I compiled a list of every scholarship I could find for undocumented students and sources of support available at local colleges. The day after I handed him a stuffed envelope, Rolo announced he was ready to take his long-overdue biology exam. He earned an A. He knocked on my classroom door during my free period the next day, folder in hand, asking if I had time to help with an assignment on power and respect. The next week, he brought sticky notes and a highlighter to mark up a text.
As Rolo knocked day after day that academic year, I began to learn how to ask him questions, get him to talk through his ideas, and help him pick search terms for his research. Rolo, meanwhile, started to revise his essays outside of school, brought me sophisticated questions about paragraph structure, and attended school more days than he skipped. I began to ask Rolo for his perspective on questions I had regarding teaching practice. I may have had the pedagogical content knowledge required to coach Rolo in his coursework, but he had the firsthand knowledge of school, particularly as an English language learner, that I needed.

Pushing Each Other's Thinking

At the end of that year, we made a somewhat unorthodox deal for a newly minted science teacher and a failing student. Once a week that summer, we met at the local library. I helped Rolo with his summer school homework; he then previewed assignments I was creating for my first full-time teaching position at another school and offered suggestions.
During my first year as a teacher of record, I continued to help Rolo when I could and to turn to him for ideas. Rolo helped set up my new classroom, advising me where things should go for a good flow. He asked me to help proofread his senior essay on immigration reform and to write a reference for his college applications. He invented the "What's in your head?" activity, suggesting that students' drawings of things that inspire them could support their efforts in trying times. I wrote letters and helped with paperwork so that he could apply for naturalization.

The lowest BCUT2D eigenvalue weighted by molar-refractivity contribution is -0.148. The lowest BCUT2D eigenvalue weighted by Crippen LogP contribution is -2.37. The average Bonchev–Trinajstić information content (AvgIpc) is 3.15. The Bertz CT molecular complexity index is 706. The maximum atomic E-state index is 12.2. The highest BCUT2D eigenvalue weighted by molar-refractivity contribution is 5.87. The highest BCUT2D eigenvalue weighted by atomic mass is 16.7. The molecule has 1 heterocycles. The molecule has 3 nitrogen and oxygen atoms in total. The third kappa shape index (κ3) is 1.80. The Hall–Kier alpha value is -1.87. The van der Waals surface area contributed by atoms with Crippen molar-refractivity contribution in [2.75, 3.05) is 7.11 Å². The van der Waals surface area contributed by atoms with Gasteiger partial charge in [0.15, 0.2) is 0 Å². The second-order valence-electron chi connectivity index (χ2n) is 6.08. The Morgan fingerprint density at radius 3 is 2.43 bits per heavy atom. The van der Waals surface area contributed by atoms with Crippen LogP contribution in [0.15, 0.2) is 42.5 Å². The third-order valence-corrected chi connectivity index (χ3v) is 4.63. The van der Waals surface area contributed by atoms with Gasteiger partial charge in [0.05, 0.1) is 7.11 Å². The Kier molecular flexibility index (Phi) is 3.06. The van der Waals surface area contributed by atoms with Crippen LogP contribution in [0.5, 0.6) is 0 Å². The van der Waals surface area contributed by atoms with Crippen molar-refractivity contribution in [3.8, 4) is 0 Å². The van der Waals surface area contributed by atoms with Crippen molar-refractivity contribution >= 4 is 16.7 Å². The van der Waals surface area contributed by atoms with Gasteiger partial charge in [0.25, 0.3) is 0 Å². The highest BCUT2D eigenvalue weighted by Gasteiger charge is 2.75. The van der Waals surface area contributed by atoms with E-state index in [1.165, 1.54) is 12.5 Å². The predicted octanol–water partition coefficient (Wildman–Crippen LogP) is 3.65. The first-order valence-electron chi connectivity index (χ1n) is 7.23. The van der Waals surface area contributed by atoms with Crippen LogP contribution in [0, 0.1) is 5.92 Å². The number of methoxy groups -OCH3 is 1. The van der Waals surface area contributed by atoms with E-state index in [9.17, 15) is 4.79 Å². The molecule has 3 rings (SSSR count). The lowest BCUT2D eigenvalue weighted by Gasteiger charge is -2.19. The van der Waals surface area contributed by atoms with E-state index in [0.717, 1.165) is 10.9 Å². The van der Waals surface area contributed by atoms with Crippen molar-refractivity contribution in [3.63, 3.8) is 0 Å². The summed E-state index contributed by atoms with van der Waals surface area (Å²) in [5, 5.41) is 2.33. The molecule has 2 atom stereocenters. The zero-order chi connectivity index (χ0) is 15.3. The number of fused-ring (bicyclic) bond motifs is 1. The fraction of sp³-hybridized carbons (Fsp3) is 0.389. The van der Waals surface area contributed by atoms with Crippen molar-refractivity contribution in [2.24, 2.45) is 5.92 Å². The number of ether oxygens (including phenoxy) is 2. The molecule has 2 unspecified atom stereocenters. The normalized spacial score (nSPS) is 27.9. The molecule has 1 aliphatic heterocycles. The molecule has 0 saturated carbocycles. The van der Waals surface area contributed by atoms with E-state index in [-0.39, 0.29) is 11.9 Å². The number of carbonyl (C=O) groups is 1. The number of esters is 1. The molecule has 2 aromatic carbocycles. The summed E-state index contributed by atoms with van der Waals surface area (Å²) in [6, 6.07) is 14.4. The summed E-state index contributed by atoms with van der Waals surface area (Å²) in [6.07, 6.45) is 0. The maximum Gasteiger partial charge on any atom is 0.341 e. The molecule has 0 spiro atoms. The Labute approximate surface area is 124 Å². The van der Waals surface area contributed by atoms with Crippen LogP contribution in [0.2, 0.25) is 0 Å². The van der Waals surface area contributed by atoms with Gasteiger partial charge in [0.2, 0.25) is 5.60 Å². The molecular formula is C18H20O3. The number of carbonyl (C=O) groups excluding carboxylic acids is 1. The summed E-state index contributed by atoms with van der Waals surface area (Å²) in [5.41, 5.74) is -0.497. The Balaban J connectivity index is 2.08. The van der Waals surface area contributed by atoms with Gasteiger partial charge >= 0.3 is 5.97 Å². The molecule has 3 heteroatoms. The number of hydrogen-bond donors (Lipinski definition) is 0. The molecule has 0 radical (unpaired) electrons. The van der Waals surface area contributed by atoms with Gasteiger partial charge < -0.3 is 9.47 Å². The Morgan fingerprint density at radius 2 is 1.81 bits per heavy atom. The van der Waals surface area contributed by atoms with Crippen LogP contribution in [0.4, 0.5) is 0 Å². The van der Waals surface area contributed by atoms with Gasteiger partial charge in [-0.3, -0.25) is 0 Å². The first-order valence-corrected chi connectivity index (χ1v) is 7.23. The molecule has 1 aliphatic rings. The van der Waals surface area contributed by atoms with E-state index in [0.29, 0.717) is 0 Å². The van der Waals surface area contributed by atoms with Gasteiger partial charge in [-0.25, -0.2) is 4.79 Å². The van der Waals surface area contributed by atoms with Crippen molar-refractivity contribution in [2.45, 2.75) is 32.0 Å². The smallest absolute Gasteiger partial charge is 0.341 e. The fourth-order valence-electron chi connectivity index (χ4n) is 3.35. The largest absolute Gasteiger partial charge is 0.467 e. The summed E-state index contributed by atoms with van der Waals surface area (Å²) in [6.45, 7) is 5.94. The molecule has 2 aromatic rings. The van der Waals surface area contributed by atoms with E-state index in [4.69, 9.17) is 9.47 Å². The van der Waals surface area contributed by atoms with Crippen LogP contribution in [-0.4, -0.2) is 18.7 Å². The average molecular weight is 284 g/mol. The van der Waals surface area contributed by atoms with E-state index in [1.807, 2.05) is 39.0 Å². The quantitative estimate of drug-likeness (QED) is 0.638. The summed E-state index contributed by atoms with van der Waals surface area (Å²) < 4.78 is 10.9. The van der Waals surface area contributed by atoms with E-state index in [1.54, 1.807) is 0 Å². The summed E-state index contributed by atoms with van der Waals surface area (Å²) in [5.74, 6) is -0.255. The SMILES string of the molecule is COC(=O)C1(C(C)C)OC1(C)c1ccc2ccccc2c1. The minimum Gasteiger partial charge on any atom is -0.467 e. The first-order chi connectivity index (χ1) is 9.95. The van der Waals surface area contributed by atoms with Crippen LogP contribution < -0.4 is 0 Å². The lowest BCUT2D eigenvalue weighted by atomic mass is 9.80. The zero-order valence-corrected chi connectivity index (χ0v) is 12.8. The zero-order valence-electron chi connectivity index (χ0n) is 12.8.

At times, Rolo analyzed classroom artifacts, uncovering patterns and suggesting next steps to better guide students. As part of an action research project, I had sorted a bunch of anonymous student work on concepts related to DNA, RNA, and proteins in cells into three piles: "Got It," "On their Way," and "Major Misconceptions." Rolo looked through the "Misconceptions" pile and sorted it into two different piles, one for misconceptions on DNA and one for misunderstandings about RNA and proteins. I was surprised and pleased to realize that some students had mastered much of the content and had only small gaps in understanding about the topic.
Our road, like many worth traveling, wasn't smooth, partly because I was an exhausted new teacher and it was hard for me to make the time we needed. Twice, Rolo fell into academic probation after large-scale family changes. Meanwhile, though, my classroom practice improved, and Rolo stayed afloat in school.